Professionalism: teaching and learning resources

Web resources

BMA: Medical Ethics Today

cover-medical-ethics-today-2011 tcm41-210998

Good Medical Practice, GMC (2013)

Medical Students: Professional Values and Fitness to Practice, GMC and Medical Schools Council (2009)

Personal Beliefs and Medical Practice, GMC (2008)

Medical Students: Professional Values in Action, GMC

Julia’s Day: case studies of ethical dilemmas, GMC (2011)

iEthiCS: virtual patient scenarios, St George’s University of London, especially the Jake Clarke and NCAS Scenario 1, 2, and 3 VPs:


Journal articles

Seale, C: The Role of Doctor’s Religious Faith and Ethnicity in Taking Ethically Controversial Decisions During End of Life Care, Journal of Medical Ethics 2010 (36) 677-682.



Hope, T et al 2008: chapter 5 ‘Doctors, Patients and Professions’ pp. 59-65 in Medical Ethics and Law: The Core Curriculum (2nd ed.), Edinburgh Churchill Livingstone Elsevier.  hope sav hend best

This chapter was published in Medical Ethics and Law: The Core Curriculum, (2nd edition), Hope T, Savulescu J and Hendrick J 'Doctors, Patients and Professions' pp. 59-65, Copyright Edinburgh Churchill Livingstone Elsevier 2008.

Cover image used by permission of Elsevier © 2008.  See the book page on the publisher's website here.

Tallis, R 2004: chapter 9 ‘The End of Medicine as a Profession?’ pp. 239-260 in Hippocratic Oaths: Medicine and its Discontents, London: Atlantic Books.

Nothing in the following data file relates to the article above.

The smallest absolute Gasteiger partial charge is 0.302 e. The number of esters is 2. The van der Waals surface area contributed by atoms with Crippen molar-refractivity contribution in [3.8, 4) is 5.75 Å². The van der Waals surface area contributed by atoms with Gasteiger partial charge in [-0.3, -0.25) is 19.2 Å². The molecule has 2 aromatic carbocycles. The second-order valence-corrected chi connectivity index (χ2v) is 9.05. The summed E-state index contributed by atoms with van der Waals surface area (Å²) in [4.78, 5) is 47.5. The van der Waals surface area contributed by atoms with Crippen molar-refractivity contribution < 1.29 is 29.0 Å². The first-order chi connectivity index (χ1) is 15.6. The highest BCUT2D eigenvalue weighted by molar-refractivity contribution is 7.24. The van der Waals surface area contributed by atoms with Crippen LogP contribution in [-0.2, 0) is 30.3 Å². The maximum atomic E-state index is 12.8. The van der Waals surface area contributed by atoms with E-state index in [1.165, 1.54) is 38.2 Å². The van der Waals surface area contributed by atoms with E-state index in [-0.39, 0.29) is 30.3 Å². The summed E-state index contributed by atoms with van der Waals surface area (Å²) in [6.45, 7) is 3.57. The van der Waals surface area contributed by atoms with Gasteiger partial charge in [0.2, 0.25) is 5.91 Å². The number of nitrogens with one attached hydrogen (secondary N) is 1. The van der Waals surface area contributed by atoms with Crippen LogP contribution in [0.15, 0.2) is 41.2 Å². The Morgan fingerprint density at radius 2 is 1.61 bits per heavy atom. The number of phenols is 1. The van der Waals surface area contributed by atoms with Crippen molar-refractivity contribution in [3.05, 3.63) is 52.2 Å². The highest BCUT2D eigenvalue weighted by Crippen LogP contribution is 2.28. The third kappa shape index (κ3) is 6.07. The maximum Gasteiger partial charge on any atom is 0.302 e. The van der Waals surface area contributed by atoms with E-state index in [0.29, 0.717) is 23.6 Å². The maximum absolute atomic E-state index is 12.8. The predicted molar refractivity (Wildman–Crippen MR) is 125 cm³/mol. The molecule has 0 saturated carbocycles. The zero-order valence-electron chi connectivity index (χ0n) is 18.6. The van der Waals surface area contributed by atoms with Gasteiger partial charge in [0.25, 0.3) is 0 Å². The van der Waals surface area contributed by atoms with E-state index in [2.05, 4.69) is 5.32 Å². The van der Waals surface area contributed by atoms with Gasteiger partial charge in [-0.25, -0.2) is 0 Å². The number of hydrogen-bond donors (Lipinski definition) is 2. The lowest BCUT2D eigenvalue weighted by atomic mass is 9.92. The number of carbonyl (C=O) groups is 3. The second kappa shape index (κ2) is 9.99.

Johnston, C, Bradbury, P 2008: Section 3: ‘Duties of a Doctor’ pp. 179-212 in 100 Cases in Clinical Ethics and Law, London: Hodder Arnold.

Professionalism: 'good medical practice' principles

Students should be able to demonstrate in practice:

  • an understanding of and respect for the role, responsibilities and requirements of the GMC and its primary concern to promote the health and safety of patients
  • an understanding of:
    • the importance of trust, integrity, honesty and good communication in all professional relationships
    • the need to accept personal responsibility and be aware of limitations of their practical skills or knowledge and to know how and where to seek appropriate help (including when abroad on electives)
    • the need to maintain professional boundaries with patients
    • issues raised by the religious beliefs of patients, students and other healthcare professionals and the role and limits of conscientious objection
    • the need to recognise and avoid all forms of unfair discrimination in relation to patients, colleagues and other healthcare professionals
    • areas of potential conflict of interest, eg, the pharmaceutical and medical equipment industries.

Students should be able to:

  • respond appropriately to clinical errors
  • follow procedures for reporting adverse incidents
  • adhere to legal and ethical responsibilities that protect patients.